Reauthorization of ESEA | NCLB

Photo of a pretty Hispanic lawyer.January 2011

On March 13, 2010, the Obama administration released its blueprint for revising the Elementary and Secondary Education Act (ESEA). ESEA is the nation’s general education law and is currently known as the No Child Left Behind Act. It was last reauthorized in 2001.

Given the importance of the ESEA in the lives of children with and without disabilities, it comes as no surprise that its pending reauthorization has sparked vigorous discussions throughout the entire education community and beyond. Use the links below to find out more about the “blueprint” that’s been released by the White House and what stakeholders are saying about it and the law itself.

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The Blueprint on the Table

ESEA Reauthorization: A Blueprint for Reform.
The Obama administration’s plan.

The blueprint, in Spanish.

The Department of Education’s blog on the reauthorization process.

Secretary of Education Duncan, explaining the blueprint to Congress.
Read his testimony, or watch the archived video.

Read |

Watch video|

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Inside Congress

Who’s working on ESEA in the House?
The Committee on Education and Labor is working on a bipartisan reform of the ESEA/NCLB. The website of the committee is a good place to find out the latest action taking place in Congress with respect to ESEA. Visit at:

Who’s on the committee?

How about in the Senate?
The United States Senate Committee on Health, Education, Labor, and Pensions (HELP), that’s who!

Both of the committees in the Congress have multiple videos online of the testimony they’ve received from witnesses during the hearings they are holding to examine specific issues with respect to ESEA. You have to roam around a bit to find them, and also scroll down the pages you find to see all the topics addressed so far. For example, on the House side:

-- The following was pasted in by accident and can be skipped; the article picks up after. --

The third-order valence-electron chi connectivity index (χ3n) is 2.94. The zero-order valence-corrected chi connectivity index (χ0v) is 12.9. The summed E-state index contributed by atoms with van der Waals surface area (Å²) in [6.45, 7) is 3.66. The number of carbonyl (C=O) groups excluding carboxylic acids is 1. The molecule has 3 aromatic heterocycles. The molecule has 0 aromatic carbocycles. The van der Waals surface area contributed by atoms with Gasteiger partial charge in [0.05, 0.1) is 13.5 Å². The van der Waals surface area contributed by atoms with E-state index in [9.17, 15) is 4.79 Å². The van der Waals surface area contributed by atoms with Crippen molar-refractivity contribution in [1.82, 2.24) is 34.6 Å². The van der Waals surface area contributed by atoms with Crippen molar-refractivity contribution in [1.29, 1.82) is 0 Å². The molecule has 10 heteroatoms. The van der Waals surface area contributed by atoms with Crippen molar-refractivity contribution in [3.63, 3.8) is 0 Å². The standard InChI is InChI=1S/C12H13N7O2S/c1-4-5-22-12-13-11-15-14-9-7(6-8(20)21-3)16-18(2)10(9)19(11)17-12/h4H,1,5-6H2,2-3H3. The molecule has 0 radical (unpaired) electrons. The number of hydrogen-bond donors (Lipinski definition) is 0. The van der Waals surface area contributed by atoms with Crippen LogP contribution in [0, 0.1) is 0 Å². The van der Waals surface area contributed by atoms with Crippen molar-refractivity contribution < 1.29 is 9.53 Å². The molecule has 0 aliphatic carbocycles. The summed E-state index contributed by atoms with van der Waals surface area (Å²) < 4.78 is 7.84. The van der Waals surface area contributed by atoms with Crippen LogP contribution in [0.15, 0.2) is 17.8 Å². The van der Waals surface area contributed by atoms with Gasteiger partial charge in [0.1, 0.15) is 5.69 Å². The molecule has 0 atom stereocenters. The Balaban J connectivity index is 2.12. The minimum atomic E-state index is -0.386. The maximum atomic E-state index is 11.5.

Testimony given before the House subcommittee.
Hearings to examine “how schools can properly address the needs of diverse students under Elementary and Secondary Education Act, particularly low-income students, minority students, English Language Learners, students with disabilities, Native Americans, and homeless students.”

Finding the list of hearings that have been held in the Senate is a little easier. They are listed neatly in a central table at the link below (look for those labeled ESEA Reauthorization).

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Perspectives from the Field

Naturally, everyone has an opinion—-and recommendations, concerns, and suggestions. In no particular order, here’s a sampling of reactions and input from the field.

In Phi Delta Kappan.
The CEO of the Center for Education Policy discusses the major issues associated with ESEA reauthorization in the December 2010 issue of Phi Delta Kappan.

NASDSE | National Association of State Directors of Special Education.

Council for Exceptional Children.

CASE | Council of Administrators of Special Education.

School Success for All Coalition: Recommendations to Improve School Climate.

Business Leaders Release Principles for Reauthorizing ESEA.
From the Business Roundtable.

CCSSO | Council of Chief State School Officers.

CCD |Consortium for Citizens with Disabilities.

The National Education Association (NEA).

A series of interactive webinars held by the Alliance for Excellent Education.

The Forum for Education and Democracy.

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